Therefore, it is possible to use the optical integrated device 10 as a demultiplexer for demultiplexing optical signals of multiplex light having different wavelengths, and as a multiplexer for multiplexing light having different wavelengths by reversing the direction in which light travels. By making transmittance for light having a predetermined wavelength higher and transmittance for light having other wavelengths lower, it is also possible to use the optical integrated device 10 as a filter for transmitting light having a specific wavelength. Furthermore, when the light entering the optical functional device 1 contains TE-polarized and TM-polarized light that has different polarization directions, it is also possible to output the light components in the different directions or intercept them according to their polarization directions.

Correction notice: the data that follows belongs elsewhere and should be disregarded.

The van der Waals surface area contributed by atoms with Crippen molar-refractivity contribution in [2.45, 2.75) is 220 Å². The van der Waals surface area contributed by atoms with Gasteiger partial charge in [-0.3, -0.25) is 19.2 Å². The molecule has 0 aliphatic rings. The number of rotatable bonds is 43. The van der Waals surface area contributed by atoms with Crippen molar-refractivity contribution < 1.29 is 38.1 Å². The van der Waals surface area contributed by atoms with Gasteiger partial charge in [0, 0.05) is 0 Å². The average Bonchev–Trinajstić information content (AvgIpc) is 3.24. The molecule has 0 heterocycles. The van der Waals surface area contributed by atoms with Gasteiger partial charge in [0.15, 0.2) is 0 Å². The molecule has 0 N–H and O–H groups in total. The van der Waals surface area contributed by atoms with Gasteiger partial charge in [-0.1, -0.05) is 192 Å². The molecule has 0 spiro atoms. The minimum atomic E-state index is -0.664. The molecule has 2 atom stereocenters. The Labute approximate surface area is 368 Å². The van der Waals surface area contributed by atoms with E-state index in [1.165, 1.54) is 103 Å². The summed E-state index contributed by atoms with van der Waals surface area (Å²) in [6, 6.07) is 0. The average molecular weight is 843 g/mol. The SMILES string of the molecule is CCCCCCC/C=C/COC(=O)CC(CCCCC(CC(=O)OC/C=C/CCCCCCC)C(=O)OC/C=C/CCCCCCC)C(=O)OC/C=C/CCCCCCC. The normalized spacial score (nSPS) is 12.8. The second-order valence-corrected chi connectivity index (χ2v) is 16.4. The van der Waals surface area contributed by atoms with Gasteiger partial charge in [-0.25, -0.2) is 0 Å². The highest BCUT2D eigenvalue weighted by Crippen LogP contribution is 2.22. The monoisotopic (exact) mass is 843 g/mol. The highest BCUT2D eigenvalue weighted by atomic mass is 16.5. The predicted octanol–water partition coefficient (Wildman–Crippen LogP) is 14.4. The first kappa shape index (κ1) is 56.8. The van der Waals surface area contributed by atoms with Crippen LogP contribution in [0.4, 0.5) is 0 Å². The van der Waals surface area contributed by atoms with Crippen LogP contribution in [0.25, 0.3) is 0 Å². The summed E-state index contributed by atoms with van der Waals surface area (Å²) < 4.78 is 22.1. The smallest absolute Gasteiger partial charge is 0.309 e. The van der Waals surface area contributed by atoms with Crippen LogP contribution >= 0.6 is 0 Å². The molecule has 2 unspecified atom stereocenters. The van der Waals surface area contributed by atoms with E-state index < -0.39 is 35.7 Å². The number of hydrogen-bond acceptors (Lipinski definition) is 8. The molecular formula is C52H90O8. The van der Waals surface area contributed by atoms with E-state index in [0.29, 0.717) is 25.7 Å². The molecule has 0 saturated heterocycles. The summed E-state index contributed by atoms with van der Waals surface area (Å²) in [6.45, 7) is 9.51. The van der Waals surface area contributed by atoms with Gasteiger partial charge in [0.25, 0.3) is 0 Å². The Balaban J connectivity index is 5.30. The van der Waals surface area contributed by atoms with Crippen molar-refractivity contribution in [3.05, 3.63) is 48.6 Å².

A conventional laser beam printer and copying machine can perform printing in the cross direction of paper, with using a rotatable polygon mirror, by scanning the light reflected on the surrounding surfaces of the polygon mirror. However, the polygon mirror is required to perform with high accuracy, and this makes it costly. In addition, there is a limitation to accelerate the rotation speed thereof, and this causes a problem in accelerating the printing speed.

Therefore, C. S. Tsai, IEEE Trans. Circuits and Systems, vol. CAS-26, no. 12, 1979 discloses an optical scanning apparatus in which an optical functional device using a waveguide having a diffraction grating is provided for scanning light by varying the exiting directions in accordance with the wavelengths of incident light.